DEAR DR. DONOHUE: We often hear that drinking tea is good for you for many reasons. Is a glass of iced tea as good as a cup of hot tea? Does heating activate ingredients in the tea leaves so that iced tea isn’t as good for you?

I drink many glasses of green tea most days. Might I as well be drinking black tea?

I have never heard anyone discuss cold green tea. — D.J.

ANSWER: All the varieties of tea come from the same plant. The different varieties depend on the way tea leaves are processed. All varieties have antioxidants, substances that afford protection from the harmful byproducts coming from cell metabolism. Catechin is an important tea component that appears to reduce the risks of some cancers and of diabetes.

Green tea is best for lowering LDL cholesterol, bad cholesterol, and for preventing colon cancer. It contains the greatest amount of catechin.

Frankly, it’s difficult to say that one variety of tea is better than another. Studies done on teas focus on the tea most widely used in the region of the study. In Asia, for example, green tea is the most prevalent kind of tea. Asian studies, therefore, report good results from green tea. In the United States, the United Kingdom and the Netherlands, black tea is the most popular variety. Results of studies from these countries are based on drinking that kind of tea.

I have looked long and hard for information regarding iced tea. I can’t find definite statements. It seems to me that icing plays no role in the benefits that come from tea. I say you can drink either. If I’m wrong, I’ll run a retraction especially for you.

DEAR DR. DONOHUE: Should a 67-year-old man with a 3-centimeter popliteal aneurysm behind his left knee have it repaired with a Gore graft or a venous bypass graft? Which would minimize post-surgical swelling and fluid retention? — M.M.

ANSWER: An aneurysm is a bulge on an artery. It represents a weak spot, one subject to breaking. The aorta — the body’s largest artery — is the artery most often afflicted with aneurysms, but any artery can develop one or more. The popliteal artery is the artery arising at knee level and providing circulation to the lower-leg muscles.

Aneurysms of leg arteries do burst, but more often they form clots, which cut off the blood supply to the lower leg and foot. A popliteal aneurysm larger than 2 cm, about an inch, should be repaired.

Which kind of graft is superior? That’s a hard call. The operating surgeon is the one who should make a choice based on the circumstances peculiar to each patient.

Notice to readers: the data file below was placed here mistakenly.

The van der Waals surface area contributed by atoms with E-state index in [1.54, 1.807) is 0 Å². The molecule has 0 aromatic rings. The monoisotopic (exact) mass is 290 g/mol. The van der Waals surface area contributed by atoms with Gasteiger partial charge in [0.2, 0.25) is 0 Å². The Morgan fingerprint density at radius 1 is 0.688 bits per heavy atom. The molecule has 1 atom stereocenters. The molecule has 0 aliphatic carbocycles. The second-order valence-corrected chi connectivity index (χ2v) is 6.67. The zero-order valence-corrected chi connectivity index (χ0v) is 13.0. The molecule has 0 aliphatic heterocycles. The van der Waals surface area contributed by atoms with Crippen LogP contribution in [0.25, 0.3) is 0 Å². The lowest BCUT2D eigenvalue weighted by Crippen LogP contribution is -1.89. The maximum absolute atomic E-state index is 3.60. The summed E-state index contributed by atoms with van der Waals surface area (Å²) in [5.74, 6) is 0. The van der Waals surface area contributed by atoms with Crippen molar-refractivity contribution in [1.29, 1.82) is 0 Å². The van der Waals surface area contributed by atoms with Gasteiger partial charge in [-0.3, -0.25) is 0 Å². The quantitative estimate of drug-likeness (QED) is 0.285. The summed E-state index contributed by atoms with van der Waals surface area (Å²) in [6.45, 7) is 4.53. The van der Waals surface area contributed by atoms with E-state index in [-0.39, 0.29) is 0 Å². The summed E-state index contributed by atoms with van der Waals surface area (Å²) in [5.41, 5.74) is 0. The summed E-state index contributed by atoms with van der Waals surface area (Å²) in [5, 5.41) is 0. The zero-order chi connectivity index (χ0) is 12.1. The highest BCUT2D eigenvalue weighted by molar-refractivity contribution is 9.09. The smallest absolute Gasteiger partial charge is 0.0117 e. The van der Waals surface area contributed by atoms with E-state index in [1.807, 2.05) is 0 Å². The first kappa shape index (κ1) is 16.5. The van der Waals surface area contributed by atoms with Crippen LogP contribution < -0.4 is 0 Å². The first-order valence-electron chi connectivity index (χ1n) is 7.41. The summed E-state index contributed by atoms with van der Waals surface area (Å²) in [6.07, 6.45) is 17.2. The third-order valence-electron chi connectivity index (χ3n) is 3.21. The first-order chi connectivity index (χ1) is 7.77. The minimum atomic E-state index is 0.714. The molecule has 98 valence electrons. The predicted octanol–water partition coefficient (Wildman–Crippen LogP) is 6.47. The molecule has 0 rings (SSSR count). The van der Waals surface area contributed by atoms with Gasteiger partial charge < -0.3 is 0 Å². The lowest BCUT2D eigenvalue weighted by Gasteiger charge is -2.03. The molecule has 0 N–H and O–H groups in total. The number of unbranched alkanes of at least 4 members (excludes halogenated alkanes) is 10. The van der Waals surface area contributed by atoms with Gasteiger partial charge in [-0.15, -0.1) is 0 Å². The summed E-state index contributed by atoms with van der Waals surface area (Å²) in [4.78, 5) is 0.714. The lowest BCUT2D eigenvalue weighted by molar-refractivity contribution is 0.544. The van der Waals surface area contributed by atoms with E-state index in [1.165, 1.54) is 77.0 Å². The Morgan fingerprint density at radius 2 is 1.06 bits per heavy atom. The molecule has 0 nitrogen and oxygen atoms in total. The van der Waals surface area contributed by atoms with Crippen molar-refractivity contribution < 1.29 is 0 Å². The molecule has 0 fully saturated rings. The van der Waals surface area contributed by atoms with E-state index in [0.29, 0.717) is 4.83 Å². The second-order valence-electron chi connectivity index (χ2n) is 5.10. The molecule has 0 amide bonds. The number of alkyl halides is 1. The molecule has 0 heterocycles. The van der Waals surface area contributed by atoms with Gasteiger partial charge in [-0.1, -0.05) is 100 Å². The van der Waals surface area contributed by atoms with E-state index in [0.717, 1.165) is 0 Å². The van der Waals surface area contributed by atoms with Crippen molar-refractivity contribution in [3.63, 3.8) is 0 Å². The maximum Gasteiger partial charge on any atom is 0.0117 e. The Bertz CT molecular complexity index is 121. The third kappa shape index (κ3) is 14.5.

TO READERS: Peripheral artery disease, PAD, is the obstruction of a leg artery with a buildup of cholesterol and other material. It causes pain on walking. It is more common than an aneurysm. The booklet on PAD explains it and its treatment. To order a copy, write: Dr. Donohue — No. 109, Box 536475, Orlando, FL 32853-6475. Enclose a check or money order (no cash) for $4.75 U.S./$6 Can. with the recipient’s printed name and address. Please allow four weeks for delivery.

DEAR DR. DONOHUE: My 53-year-old daughter has granuloma annulare all over her body in varying sizes. Her job entails contact with the general public, who eye her warily, thinking she might be contagious. Is there anything that could cover this up? — B.H.

ANSWER: Granuloma annulare consists of firm, red, round skin patches. The central part of the patch pales, so the patch looks like a red ring. It can be limited to a few skin areas, or it can be generalized, like your daughter’s outbreak. Protopic ointment sometimes can cause fading. So can treatment with ultraviolet A light, along with oral drugs called psoralens. Usually, both the limited and generalized forms leave on their own.

However, camouflaging the patch is a great idea. The best help is at the cosmetics section of a department store, where a variety of materials can be tested.

Dr. Donohue regrets that he is unable to answer individual letters, but he will incorporate them in his column whenever possible. Readers may write him or request an order form of available health newsletters at P.O. Box 536475, Orlando, FL 32853-6475. Readers may also order health newsletters from

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